Mr. GREENBERG: Before the ending begins.

HANSEN: Because I was so traumatized. But describe what happens in the part. It's really the last act of "Fantasia."

Mr. GREENBERG: It is. What you have is this extraordinary piece of music by Modest Mussorgsky, a Russian composer. And it was orchestrated after his death by his friend Nikolai Rimsky-Korsakov. And that's the version that we are usually hearing - the Korsakov version. In any case, we have this devil-like shadow monster emerge from this mountain.

(Soundbite of music)

Mr. GREENBERG: And gathers about him all of these ghouls and ghosts and other assembled nasties.

(Soundbite of music)

Mr. GREENBERG: And he starts playing with them and killing them off any way he wants.

(Soundbite of music)

Mr. GREENBERG: and it isn't until the townspeople gather with their torches and ringing church bells in the background to the music of Schubert's "Ave Maria," that he is forces this evil creature back into the bowels of the mountain.

(Soundbite of song "Ave Maria")

Mr. GREENBERG: The animation is amazing - very expressionistic. And for kids watching this, yeah, it is very dramatic. And it's like watching, I guess, "The Wizard of Oz" when you're a small kid. That wicked witch might not seem so scary to adults. But if you're a kid, that's hardcore stuff.

HANSEN: What was Disney trying to do with this project, because there are, of course, other moments in the film beforehand - "The Sorcerer's Apprentice," of course, with Mickey Mouse - in the title role.

(Soundbite of music)

Mr. GREENBERG: I think the intent was to create an all-inclusive art form as it could have been achieved back in 1940, using animation, using music, using the environment of the theater. This was the first commercially released film to use stereo sound, for example.

HANSEN: You remember the "Dance of the Hours" - with the hippos doing ballet? I mean, who can forget that, right?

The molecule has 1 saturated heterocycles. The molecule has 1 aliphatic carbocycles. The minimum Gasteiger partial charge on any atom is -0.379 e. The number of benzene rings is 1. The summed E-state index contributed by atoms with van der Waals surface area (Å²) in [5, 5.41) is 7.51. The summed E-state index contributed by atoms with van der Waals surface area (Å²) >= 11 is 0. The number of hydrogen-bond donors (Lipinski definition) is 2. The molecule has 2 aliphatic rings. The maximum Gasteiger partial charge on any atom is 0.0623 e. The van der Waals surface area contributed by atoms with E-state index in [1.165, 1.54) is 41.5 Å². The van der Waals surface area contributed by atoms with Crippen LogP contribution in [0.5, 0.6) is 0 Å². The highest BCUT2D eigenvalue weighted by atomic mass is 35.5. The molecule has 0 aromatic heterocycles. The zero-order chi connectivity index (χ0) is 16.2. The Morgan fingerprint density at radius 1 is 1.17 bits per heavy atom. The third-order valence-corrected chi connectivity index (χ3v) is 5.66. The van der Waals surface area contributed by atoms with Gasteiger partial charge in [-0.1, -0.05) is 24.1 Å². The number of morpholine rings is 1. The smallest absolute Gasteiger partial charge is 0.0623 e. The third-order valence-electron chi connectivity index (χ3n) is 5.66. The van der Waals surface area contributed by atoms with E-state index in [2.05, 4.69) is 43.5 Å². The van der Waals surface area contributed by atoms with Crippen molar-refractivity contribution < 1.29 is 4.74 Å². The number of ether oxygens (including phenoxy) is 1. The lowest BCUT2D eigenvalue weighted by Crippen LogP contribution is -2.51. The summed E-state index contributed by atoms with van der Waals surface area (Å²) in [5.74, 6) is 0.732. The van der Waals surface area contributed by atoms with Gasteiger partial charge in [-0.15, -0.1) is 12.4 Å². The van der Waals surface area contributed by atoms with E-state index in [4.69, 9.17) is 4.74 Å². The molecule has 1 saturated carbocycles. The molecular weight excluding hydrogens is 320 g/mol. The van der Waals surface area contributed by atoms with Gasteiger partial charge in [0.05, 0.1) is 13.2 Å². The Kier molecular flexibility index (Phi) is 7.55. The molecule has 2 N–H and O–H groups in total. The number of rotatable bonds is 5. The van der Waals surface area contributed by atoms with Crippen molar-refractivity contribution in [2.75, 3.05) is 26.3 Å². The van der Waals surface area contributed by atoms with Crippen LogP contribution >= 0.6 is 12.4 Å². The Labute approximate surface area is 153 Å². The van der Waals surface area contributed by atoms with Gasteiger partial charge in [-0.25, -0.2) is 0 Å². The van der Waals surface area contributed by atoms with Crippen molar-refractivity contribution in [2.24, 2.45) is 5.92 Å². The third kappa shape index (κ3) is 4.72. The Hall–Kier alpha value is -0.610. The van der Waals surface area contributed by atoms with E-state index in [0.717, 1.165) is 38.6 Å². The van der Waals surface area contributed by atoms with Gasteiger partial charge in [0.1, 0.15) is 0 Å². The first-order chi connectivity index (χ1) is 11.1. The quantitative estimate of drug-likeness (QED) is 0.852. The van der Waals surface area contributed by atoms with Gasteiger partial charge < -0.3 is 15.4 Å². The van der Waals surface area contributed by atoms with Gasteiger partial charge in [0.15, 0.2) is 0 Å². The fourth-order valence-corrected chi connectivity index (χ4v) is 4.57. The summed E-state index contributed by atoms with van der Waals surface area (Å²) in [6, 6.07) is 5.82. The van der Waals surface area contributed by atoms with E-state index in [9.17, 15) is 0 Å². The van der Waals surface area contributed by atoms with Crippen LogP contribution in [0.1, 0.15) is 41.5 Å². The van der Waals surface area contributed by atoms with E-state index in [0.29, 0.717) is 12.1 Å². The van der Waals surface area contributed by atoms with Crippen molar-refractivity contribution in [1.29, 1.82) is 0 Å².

Mr. GREENBERG: Yeah.

(Soundbite of music)

Mr. GREENBERG: That whole scene with the various animals trying to dance the ballet is hysterical.

HANSEN: Children became familiar with classical music to, say, through these cartoons. Do you think that happens anymore? Is this generation losing now?

Mr. GREENBERG: Yup. No doubt about it. And it's our job as parents and as educators to just play as much and as wide a variety of music to them in the car, at home, wherever we are, as we can. Another problem with this generation - because it's so easy to say the problem with this generation - but our media has become so visually oriented that sometimes it's nice to break away from the video stuff - even something like "Fantasia" - and just play music. Ask your kids what does this music describing to you? What does the sound like to you? If this was a sound track, what kind of visual imagery might you attach to it? But ask them to use their imaginations when they listen. That's a job that we have that perhaps our parents didn't have to do themselves.

HANSEN: Music historian Robert Greenberg. He is with San Francisco Performances and The Teaching Company, which markets recorded lectures in the arts and sciences. And he spoke to us from member station KQED in San Francisco.

Thanks a lot.

Mr. GREENBERG: My pleasure.